The last time you went to the doctor, he probably wanted to see your fingernails and toenails. Surely it was not to draw conclusions about how well you had been taking care of yourself. Actually, your fingernails and toenails can speak on behalf of serious underlying health concerns. A purple tint usually indicates a lack of circulation. Yellow nails point to nail fungus, and clubbed nails—nails which draw down from the cuticle to concave tips—can point to lung cancer.
If your toenail is black, your doctor has a vast list of potential causes to sort through. He may refer you to a podiatrist, or oncologist, depending on the nature of the discoloration. For all practically purposes, let’s examine the most common causes of a black toenail first.
There are two types of injuries which may be responsible for a black toenail:
1. Blunt force trauma- This comes about when you drop something heavy on your toe or kick something more solid than your foot. Injuries of this nature are often so painful as to render you unable to walk. The nail bruises and eventually dies, turning black before it does so. In some rare cases, a broken toe can lead to discoloration of the nail because the bruise is so deep. With a broken toe, you may even notice bruising on the underside of your toes. Trace the coloration back to the darkest areas to find the break.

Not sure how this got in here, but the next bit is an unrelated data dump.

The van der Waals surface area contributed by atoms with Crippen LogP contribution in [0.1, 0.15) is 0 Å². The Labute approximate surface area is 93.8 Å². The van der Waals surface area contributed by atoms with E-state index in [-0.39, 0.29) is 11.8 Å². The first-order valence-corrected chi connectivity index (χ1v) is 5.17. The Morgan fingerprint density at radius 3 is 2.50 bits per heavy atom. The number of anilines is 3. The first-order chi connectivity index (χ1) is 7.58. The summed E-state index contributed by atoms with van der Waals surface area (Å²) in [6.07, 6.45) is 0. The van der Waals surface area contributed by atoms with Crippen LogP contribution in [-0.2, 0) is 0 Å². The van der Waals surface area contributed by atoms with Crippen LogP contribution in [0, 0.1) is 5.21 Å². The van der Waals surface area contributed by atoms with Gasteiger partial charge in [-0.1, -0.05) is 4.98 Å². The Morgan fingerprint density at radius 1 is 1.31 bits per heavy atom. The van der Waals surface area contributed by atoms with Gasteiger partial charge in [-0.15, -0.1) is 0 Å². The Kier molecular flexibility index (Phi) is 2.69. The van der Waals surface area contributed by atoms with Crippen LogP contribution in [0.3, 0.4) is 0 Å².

2. Runner’s Toe- This happens when you wear shoes that are too small. The repeated trauma keeps pressure on the nail bed. The adrenaline of running usually masks the pain, but it shows up when you’ve had the chance to rest up, and your cuticle is turning purple because circulation is running back to the bruise. Eventually, the bruise travels up the nail. The nail dies, turning black before it does so.
Toenail fungus is a likely culprit, though it is unsightly and embarrassing. While it depends on the nature of the infection, sometimes nail fungus can show up as black or dark gray and infiltrate the nail. It can also rupture blood vessels beneath the nail, leading to an abscess. In extreme cases, the fungus can cut off circulation to the nail by infiltrating the cuticle. When this occurs, the nail turns black, dies, and falls off.
In some rare cases, a black toenail points to melanoma. Sometimes the melanoma is benign, sometimes not, though the first signs are black spots beneath the nails, and black lines edging forward from the cuticle. If a black toenail has not been preceded by an injury, contact your doctor right away for an appointment.
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